Students gain experience 'above and beyond' in MLT's first year
Ana-Paula Correia is a matchmaker.
As program coordinator for the College of Education and Human Ecology’s first completely online graduate program, she teaches and coaches students so they can help others learn with technology more effectively.
The associate professor sees it as her responsibility to find ways students can demonstrate their knowledge.
Four of her students in the Master of Learning Technologies program were paired to opportunities they did not imagine possible when they first started the program.
Tim Nunn, Anna Leach, Natalie Gintert and Cara North – or as they lovingly describe themselves, Team TANC – are a highly motivated bunch making the most of the inaugural year of the program.
Team TANC presented its work on evaluating learning tools at Ohio State’s Innovate conference in May. The members used what they learned in their applied instructional design course to work with an actual client – Ohio State’s College of Nursing – to improve a course in its online Master of Healthcare Innovation. They also submitted proposals to present at next year’s South by Southwest-Education conference.
“This is above and beyond anything I thought I would get out of a class,” North said. “It challenged me on a different level.”
Learning to be an instructional designer
Correia sought out the opportunity for this very reason. “I knew learning design has a lot to offer to healthcare education,” she said.
Team TANC immediately jumped at the chance to work for a real client for their applied instructional design course.
“Partnering with another college on campus was really special,” Gintert said. “This gave us a good example of what it’s like to work with an outside client and what it would be like to be a consultant or instructional designer.”
The students learned about the project requirements from the nursing college’s Chief Innovation Officer Tim Raderstorf, who outlined what he was looking for in a course redesign. The content was set. They took on redesigning its delivery.
After evaluating the content, they settled on five deliverables for the project that would bridge the gap between the medical community and those with different backgrounds enrolled in the Master of Healthcare Innovation program. They would:
- Break the content into manageable chunks
- Add quizzes throughout to test comprehension
- Create companion materials to enhance learning the course materials
- Build a game to test knowledge of a key learning objective
- Redesign the course homepage so students better understand what they are expected to learn, and the work to complete
“It was an instructional designer’s dream to have this great content and a blank canvas to create something innovative,” Nunn said.
‘We were pretty impressed’
Because they were selected to present at Ohio State’s Innovate conference, Gintert, Leach, North and Nunn were all able to take the work they had done together virtually and present it to Raderstorf and the College of Nursing in person.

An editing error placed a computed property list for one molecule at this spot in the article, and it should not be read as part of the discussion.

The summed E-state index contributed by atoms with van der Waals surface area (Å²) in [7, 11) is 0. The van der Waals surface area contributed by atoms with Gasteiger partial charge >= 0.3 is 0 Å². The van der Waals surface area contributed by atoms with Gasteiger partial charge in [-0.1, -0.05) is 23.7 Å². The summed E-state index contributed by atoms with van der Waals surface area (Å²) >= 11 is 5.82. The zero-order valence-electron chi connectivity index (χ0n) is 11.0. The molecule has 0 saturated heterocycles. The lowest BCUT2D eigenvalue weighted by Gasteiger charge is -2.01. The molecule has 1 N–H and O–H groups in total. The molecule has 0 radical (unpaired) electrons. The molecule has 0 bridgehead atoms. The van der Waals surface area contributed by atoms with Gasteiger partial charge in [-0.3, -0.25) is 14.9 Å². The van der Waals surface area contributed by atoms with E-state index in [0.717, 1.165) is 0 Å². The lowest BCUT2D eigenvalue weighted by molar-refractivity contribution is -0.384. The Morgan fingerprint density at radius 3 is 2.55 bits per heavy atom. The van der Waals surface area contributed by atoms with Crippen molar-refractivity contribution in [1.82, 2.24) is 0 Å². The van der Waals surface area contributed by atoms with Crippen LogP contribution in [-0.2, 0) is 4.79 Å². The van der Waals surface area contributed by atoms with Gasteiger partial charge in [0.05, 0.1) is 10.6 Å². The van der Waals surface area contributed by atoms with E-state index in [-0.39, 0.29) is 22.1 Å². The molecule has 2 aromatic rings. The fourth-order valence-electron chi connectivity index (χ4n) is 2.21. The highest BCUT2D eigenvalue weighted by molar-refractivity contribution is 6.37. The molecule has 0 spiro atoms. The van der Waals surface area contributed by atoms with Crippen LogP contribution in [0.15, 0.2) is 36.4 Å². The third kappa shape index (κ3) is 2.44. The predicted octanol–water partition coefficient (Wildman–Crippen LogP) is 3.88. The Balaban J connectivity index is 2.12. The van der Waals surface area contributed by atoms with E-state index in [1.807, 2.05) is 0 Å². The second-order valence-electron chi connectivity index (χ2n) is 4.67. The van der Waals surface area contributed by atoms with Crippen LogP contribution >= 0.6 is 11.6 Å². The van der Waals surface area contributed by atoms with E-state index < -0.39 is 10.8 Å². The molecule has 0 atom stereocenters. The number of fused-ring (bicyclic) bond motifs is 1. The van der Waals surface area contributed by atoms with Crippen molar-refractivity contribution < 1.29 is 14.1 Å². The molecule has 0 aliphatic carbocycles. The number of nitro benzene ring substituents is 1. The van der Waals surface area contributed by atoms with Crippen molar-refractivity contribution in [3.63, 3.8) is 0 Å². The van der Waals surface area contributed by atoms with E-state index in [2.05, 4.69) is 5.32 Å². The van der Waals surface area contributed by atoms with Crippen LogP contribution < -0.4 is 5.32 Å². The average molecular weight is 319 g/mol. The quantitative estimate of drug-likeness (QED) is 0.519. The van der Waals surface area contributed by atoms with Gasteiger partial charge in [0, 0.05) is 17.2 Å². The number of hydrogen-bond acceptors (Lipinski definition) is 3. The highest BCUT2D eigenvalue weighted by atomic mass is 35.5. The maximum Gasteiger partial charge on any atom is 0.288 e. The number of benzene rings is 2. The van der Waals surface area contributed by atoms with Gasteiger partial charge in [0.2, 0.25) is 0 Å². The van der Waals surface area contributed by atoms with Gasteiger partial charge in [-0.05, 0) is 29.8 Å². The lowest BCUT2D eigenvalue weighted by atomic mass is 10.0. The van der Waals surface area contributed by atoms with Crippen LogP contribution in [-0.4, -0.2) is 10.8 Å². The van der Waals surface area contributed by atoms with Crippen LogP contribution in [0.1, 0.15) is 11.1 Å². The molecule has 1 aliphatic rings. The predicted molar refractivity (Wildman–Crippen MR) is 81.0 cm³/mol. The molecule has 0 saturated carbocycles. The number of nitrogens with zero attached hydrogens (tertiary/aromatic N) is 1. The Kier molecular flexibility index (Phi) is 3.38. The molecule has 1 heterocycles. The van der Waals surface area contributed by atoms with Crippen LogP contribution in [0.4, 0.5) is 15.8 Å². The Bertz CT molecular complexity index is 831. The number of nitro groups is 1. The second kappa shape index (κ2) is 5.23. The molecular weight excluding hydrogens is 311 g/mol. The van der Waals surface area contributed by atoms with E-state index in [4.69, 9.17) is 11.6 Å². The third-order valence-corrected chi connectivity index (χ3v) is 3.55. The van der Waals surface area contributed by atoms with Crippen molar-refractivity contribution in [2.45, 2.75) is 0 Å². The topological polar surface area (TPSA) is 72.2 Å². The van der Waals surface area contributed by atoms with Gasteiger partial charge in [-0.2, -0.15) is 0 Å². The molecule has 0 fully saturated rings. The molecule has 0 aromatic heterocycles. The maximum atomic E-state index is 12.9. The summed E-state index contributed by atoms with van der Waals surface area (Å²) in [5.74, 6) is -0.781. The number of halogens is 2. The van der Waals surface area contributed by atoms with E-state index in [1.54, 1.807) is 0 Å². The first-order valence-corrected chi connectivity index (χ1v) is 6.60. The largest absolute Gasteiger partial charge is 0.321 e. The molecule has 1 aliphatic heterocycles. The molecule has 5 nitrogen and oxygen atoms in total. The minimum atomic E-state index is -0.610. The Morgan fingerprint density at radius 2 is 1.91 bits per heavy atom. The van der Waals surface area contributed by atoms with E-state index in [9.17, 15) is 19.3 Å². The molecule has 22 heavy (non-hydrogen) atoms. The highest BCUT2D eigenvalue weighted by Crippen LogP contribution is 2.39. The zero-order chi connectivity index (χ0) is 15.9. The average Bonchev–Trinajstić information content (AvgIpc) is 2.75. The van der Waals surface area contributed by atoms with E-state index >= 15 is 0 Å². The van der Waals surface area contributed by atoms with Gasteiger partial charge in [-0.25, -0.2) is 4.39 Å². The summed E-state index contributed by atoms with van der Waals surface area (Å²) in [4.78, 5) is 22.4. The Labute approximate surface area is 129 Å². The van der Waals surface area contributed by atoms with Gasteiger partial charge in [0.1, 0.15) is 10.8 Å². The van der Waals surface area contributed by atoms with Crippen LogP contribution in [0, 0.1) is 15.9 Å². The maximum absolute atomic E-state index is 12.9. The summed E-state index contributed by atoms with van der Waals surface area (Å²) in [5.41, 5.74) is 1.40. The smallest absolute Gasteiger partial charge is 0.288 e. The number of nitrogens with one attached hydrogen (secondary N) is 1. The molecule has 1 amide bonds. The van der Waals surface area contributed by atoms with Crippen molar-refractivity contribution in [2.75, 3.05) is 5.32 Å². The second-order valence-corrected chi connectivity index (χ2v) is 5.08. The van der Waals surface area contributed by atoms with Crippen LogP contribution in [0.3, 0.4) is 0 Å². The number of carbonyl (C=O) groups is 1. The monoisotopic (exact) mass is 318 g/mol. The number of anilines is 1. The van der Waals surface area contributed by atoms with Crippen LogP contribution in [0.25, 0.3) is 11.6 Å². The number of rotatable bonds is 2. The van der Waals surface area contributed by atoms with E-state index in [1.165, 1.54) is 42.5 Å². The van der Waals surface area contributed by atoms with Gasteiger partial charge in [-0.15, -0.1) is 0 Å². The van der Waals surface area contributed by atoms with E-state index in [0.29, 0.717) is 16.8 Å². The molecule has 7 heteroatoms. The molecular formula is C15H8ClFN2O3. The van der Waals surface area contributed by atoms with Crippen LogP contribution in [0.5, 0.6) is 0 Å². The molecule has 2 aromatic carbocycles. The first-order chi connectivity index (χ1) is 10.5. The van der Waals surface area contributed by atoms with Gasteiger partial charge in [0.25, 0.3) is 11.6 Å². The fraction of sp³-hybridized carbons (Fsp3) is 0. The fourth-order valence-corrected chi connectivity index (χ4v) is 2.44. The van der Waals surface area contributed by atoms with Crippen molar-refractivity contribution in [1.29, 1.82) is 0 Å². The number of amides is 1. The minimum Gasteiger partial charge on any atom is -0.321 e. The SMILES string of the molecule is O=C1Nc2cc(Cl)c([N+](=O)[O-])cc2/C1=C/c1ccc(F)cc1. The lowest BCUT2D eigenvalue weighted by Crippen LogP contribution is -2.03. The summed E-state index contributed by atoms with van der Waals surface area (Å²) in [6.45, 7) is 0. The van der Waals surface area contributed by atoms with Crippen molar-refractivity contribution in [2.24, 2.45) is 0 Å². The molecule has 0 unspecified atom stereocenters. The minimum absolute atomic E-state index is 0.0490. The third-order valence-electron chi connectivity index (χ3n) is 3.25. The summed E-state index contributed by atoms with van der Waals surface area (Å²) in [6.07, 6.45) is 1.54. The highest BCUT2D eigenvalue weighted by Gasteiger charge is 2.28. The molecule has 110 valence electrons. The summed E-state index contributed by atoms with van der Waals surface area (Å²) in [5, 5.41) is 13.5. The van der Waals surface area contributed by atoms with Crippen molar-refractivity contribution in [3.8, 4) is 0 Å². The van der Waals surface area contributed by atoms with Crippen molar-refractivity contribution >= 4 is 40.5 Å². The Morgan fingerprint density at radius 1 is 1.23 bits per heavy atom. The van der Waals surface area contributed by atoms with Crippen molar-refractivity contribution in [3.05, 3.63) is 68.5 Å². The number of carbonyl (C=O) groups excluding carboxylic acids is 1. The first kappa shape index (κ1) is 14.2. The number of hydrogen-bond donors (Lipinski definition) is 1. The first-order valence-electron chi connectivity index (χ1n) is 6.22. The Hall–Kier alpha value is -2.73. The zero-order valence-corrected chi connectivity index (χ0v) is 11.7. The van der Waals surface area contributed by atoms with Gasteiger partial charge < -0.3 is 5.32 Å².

And their work was well received.
“We were pretty impressed with it,” Raderstorf said. “My recommendation to the faculty is to take everything the students created and implement it for the rest of the courses. They did a fantastic job of evidence-based practice in instructional design.”
More than the end product, the process of building that project went really well for Team TANC. They fed off each other’s professional strengths. They were enthusiastic about working for a client. Simply, they make a great team.
Even though they were nervous and had time constraints, the virtual environment created a symbiotic relationship for Team TANC. That helped them thrive.
“I can’t put a price tag on how valuable this has been for me,” Leach said. “I won’t forget about this.”
Expanding for more outcomes
As the students teamed with Raderstorf to incorporate their work into the Master of Healthcare Innovation program, they also submitted a proposal to speak at the South by Southwest Education conference in March to discuss their experience of working on the project and what it means to be a modern online graduate student.
The community has a voice in what programming is scheduled at the conference. Voting for their panel is going on now until Aug. 25.
Correia and Raderstorf also have a proposal to speak at the same conference about entrepreneurial mindsets and collaboration in higher education.
As the Master of Learning Technologies program readies for its second year, Correia sees new opportunities essential to the program’s future. She is already in talks with potential clients who want to work with students in the coming school year.
“The value of experience cannot be made up by anything else,” Correia said. “Students are eager to have real-world experiences. They want something they can put in their portfolio. They want to do things, to build things.
“When they do, they have all these outcomes that showcase their abilities, showcase their skills and knowledge in learning technologies.”